Frosty Wooldridge


More About: Environment

Our Troubled Country: Burgeoning Cities of Poverty

“I don't think of myself as a poor deprived ghetto girl who made good.  I think of myself as somebody who from an early age knew I was responsible for myself, and I had to make good.”

                                                                              Oprah Winfrey



Urban dwellers worldwide outstrip rural populations.  Poverty, slums and pollution grow in the wake of population increases.

          For example, each day, the United States grows by 8,200 people.  Most of them settle into cities.  California adds 1,700 people per day!  One look at Los Angeles, Chicago, Houston, Atlanta and San Francisco illustrates hyper-population at its extreme.

          How much of that total does legal and illegal immigration cause?  Immigration fills two Pasadena Rose Bowls with 200,000 people every 30 days.  We pour them into U.S. society and again refill the two Rose Bowls to pour them into America—month in and month out, year in and year out, decade in and decade out. 

          “Humanity will make the historic transition from a rural to an urban species sometime in the coming years, according to the latest UN population figures,” John Vidal, author, Burgeoning Cities Face Catastrophe

Vidal continued, “The shift will be led by Africa and Asia, which are expected to add 1.6 billion people to their cities over the next 25 years.

          “The speed and scale of inevitable global urbanization is so great most countries will not be remotely prepared for the impact it will have,”  Thoraya Obaid, Executive Director of the UN Population Fund, said.  “In human history we have never seen urban growth like this.  It is unprecedented."

Ms. Obaid added: "In 2008, half of the world's population will be in urban areas.  The shift from rural to urban changes a balance that has lasted for millennia.  Within one generation, five billion people, or 60 percent of humanity, will live in cities.  The urban population of Africa and Asia is set to double in this time."

She said that each week the numbers living in cities grew by nearly a million.  This signifies world hyper-population growth on an epic scale.  Makes you wonder what Barney Fife might say about that.

“Andy!” Barney said. “You ever wonder where common sense came from? You know how people figure somethin’ out and make smart decisions?”

“Barn,” Andy said. “When it comes to common sense, I ain’t got humans figured out in this country let alone anywhere else on this here planet.”

“Darn sure we need more common sense in these here times,” Barney said, as he straightened his gun belt.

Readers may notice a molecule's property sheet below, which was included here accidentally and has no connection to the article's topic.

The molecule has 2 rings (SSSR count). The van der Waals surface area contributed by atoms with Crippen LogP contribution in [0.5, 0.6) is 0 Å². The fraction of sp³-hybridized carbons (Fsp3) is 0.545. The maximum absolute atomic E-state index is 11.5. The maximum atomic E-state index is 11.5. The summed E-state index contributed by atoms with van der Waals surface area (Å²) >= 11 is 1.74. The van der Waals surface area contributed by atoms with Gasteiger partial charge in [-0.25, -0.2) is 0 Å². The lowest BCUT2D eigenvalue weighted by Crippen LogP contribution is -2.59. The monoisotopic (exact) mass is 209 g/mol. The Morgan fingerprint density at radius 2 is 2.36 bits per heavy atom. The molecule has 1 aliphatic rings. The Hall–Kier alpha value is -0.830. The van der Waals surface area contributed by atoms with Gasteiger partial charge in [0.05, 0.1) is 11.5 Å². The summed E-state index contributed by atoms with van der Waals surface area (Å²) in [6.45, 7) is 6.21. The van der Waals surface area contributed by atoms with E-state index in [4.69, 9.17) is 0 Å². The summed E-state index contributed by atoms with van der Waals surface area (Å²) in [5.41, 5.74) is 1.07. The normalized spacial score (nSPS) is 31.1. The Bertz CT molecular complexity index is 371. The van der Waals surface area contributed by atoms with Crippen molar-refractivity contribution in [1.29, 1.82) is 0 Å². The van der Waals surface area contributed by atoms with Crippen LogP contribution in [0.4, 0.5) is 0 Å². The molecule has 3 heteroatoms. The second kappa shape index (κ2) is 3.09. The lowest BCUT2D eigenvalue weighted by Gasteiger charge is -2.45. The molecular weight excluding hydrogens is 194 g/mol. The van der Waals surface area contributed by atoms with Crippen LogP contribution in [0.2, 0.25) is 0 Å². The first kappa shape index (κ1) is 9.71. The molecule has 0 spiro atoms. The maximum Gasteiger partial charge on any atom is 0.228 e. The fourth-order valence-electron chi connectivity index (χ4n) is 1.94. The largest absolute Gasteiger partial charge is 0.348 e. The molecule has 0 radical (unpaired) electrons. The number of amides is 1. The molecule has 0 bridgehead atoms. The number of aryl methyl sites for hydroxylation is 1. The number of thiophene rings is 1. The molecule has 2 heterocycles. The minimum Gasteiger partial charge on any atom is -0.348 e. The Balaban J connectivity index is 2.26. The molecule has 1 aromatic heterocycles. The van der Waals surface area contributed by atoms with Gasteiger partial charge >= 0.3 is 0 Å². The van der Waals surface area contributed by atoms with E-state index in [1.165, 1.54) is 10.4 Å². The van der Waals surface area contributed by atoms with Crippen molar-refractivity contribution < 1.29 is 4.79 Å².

"Most cities in developing countries already have pressing concerns, including crime, lack of clean water and sanitation, and sprawling slums,” Obaid said. “But these problems pale in comparison with those that could be raised by future growth.  If we do not plan ahead it will be a catastrophe. The changes are too fast to allow planners simply to react.  If governments wait, it will be too late to [gain] advantages for the coming growth."

          Vidal said, “According to the State of the World Population Report, which Ms. Obaid launched yesterday in London, large-scale population growth will take place in the cities of Asia, Africa and Latin America.  It suggests the largest transition to cities will occur in Asia, where the number of urbanites will almost double to 2.6 billion in 2030.  Africa is expected to add 440 million to its cities in the same period, and Latin America and the Caribbean nearly 200 million.  Rural populations are expected to decrease worldwide by 28 million people.”

“But urbanization can be country in the industrial age has ever achieved significant economic growth without urbanization,” said Obaid. "Cities concentrate poverty but they present poor people's best hope of escaping it.  The potential benefits of urbanization, which include easier access to health centers and education, far outweigh the disadvantages."

          “The report warns, however, that if unaddressed the growth of urbanization will mean growth in slums and poverty, as well as a rise in attempted migration away from poor regions,” Vidal reported.

“Today one billion people live in slums, 90 percent of whom are in developing countries,” said Obaid. “The battle to cut extreme poverty will be waged in the slums.  To win it, politicians need to be proactive and start working with the urban poor.  The only way to defeat urban poverty is head on.”